Effect of anionic lipids upon the topography of membrane-inserted hydrophobic helices

2008 2008

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Abstract (summary)

To investigate the effect of lipid structure upon the membrane topography of hydrophobic helices, the behavior of hydrophobic peptides was studied in model membrane vesicles. To define topography, fluorescence and fluorescence quenching methods were used to determine the location of a Trp at the center of the hydrophobic sequence. For peptides with cationic residues flanking the hydrophobic sequence, the stability of the transmembrane (TM) configuration (relative to a membrane-bound non-TM state) increased as a function of lipid composition in the order: 1:1 (mol:mol) 1-palmitoyl-2-oleoyl phosphatidylcholine (POPC):1-palmitoyl-2-oleoyl phosphatidylethanolamine (POPE) ∼ 6:4 POPC:cholesterol < POPC ∼ dioleoylphosphatidylcholine (DOPC) < dioleoylphosphatidylglycerol (DOPG) ≤ dioleoylphosphatidylserine (DOPS), indicating that the anionic lipids DOPG and DOPS most strongly stabilized the TM configuration. TM-stabilization was near-maximal at 20-30mol% anionic lipid, physiologically relevant values. TM-stabilization by anionic lipid was observed for hydrophobic sequences with diverse set of sequences (including polyAla), diverse lengths (from 12-22 residues), and various cationic flanking residues (H, R or K), but not when the flanking residues were uncharged. TM-stabilization by anionic lipid was also dependent on the number of cationic residues flanking the hydrophobic sequence, but was still significant with only one cationic residue flanking each end of the peptide. These observations are consistent with TM-stabilizing effects being electrostatic in origin. However, Trp located more deeply in 100mol%DOPS vesicles relative to 100mol%DOPG vesicles, and peptides in DOPS vesicles showed increased helix formation relative to DOPG and all other lipid compositions. These observations fit a model in which DOPS anchors flanking residues near the membrane surface more strongly than does DOPG, and/or increases the stability of the TM state to a greater degree than DOPG. TM-stabilization by anionic lipids was also observed for shifted TM helices (flanked on both sides by cationic residues) in which TM helix transverse movement within the bilayer was suppressed in 20 mol percent anionic lipid containing vesicles compare to the uncharged vesicles.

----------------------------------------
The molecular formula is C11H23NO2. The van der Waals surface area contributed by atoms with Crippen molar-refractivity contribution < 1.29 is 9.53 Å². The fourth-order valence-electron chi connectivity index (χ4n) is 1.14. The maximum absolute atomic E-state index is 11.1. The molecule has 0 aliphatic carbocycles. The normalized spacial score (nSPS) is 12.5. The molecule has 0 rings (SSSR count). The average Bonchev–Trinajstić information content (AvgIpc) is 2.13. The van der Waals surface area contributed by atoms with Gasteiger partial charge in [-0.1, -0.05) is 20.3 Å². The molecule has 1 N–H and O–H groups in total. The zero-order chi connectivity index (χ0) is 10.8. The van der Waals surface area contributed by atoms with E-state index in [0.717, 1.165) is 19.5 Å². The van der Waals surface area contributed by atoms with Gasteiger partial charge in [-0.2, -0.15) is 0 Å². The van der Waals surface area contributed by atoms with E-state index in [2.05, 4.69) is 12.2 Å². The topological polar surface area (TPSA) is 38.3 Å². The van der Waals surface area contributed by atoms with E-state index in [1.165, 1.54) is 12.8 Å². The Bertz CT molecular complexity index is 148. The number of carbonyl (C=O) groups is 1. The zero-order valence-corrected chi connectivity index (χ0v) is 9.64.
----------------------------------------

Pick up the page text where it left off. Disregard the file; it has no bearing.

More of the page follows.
Topological consequence of hydrophilic mutations and anionic lipid upon the ErbB2 receptor(often over expressed in breast cancer) TM domain was also studied. Mutation at 664 that replaces a V residue with a hydrophilic residue pushed a part of the TM helix out of the membrane toward the N-terminus resulting in a shorter TM helix relative to the longer WT TM helix. Contrary to the artificial shifted TM sequences, 20% anionic lipid did not have any significant TM stabilizing effect upon the mutant ErbB2 shifted TM structures. ErbB2 have an abundance of positively charged residues only at the C-terminal end which can interact with the anionic lipid but the helix shift happened in the opposite direction so the shifted structures was unaffected in the presence of anionic lipids. However, helix shift toward the C-terminus induced by the hydrophilic mutation near the C-terminus region in uncharged vesicles was greatly suppressed in anionic lipid containing vesicles. Hence, TM helix shift can not happen toward the cytoplasmic side of the membrane where the TM protein juxtamembrane (JM) region rich in positively charged residues tend to reside due to their affinity for anionic lipid in cytofacial membrane.

Indexing (details)

0487: Biochemistry
0786: Biophysics
Identifier / keyword
Pure sciences; Biological sciences; Anionic lipids; Hydrophobic helices; Lipid bilayers; Transmembrane stability
Effect of anionic lipids upon the topography of membrane-inserted hydrophobic helices
Shahidullah, Khurshida
Number of pages
Publication year
Degree date
School code
DAI-B 70/12, Dissertation Abstracts International
Place of publication
Ann Arbor
Country of publication
United States
London, Erwin
State University of New York at Stony Brook
University location
United States -- New York
Source type
Dissertations & Theses
Document type
Dissertation/thesis number
ProQuest document ID
Database copyright ProQuest LLC; ProQuest does not claim copyright in the individual underlying works.
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